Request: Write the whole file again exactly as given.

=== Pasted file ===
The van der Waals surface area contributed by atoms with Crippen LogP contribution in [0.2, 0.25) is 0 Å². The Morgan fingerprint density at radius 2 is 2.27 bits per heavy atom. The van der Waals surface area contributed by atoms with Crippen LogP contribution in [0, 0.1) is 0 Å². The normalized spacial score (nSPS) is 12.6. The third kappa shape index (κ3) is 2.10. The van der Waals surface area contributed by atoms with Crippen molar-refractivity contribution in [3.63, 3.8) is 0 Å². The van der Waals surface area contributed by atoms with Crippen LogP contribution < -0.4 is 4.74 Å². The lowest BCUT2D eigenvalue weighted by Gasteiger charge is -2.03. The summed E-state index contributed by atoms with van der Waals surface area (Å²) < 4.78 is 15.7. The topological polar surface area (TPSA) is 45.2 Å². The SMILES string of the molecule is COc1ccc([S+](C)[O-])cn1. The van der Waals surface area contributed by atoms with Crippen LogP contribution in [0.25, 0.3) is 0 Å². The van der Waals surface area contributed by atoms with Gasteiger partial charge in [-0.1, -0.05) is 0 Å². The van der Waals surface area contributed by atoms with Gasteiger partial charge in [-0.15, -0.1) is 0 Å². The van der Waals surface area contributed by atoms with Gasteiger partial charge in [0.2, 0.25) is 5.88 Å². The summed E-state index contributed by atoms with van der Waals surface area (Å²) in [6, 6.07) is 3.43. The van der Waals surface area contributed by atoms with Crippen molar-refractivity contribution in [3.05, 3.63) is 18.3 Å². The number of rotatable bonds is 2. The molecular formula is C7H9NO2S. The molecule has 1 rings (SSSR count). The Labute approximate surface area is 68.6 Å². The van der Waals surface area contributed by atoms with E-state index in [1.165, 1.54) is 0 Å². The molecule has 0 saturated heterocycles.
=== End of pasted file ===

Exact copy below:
The van der Waals surface area contributed by atoms with Crippen LogP contribution in [0.2, 0.25) is 0 Å². The Morgan fingerprint density at radius 2 is 2.27 bits per heavy atom. The van der Waals surface area contributed by atoms with Crippen LogP contribution in [0, 0.1) is 0 Å². The normalized spacial score (nSPS) is 12.6. The third kappa shape index (κ3) is 2.10. The van der Waals surface area contributed by atoms with Crippen molar-refractivity contribution in [3.63, 3.8) is 0 Å². The van der Waals surface area contributed by atoms with Crippen LogP contribution < -0.4 is 4.74 Å². The lowest BCUT2D eigenvalue weighted by Gasteiger charge is -2.03. The summed E-state index contributed by atoms with van der Waals surface area (Å²) < 4.78 is 15.7. The topological polar surface area (TPSA) is 45.2 Å². The SMILES string of the molecule is COc1ccc([S+](C)[O-])cn1. The van der Waals surface area contributed by atoms with Crippen LogP contribution in [0.25, 0.3) is 0 Å². The van der Waals surface area contributed by atoms with Gasteiger partial charge in [-0.1, -0.05) is 0 Å². The van der Waals surface area contributed by atoms with Gasteiger partial charge in [-0.15, -0.1) is 0 Å². The van der Waals surface area contributed by atoms with Gasteiger partial charge in [0.2, 0.25) is 5.88 Å². The summed E-state index contributed by atoms with van der Waals surface area (Å²) in [6, 6.07) is 3.43. The van der Waals surface area contributed by atoms with Crippen molar-refractivity contribution in [3.05, 3.63) is 18.3 Å². The number of rotatable bonds is 2. The molecular formula is C7H9NO2S. The molecule has 1 rings (SSSR count). The Labute approximate surface area is 68.6 Å². The van der Waals surface area contributed by atoms with E-state index in [1.165, 1.54) is 0 Å². The molecule has 0 saturated heterocycles.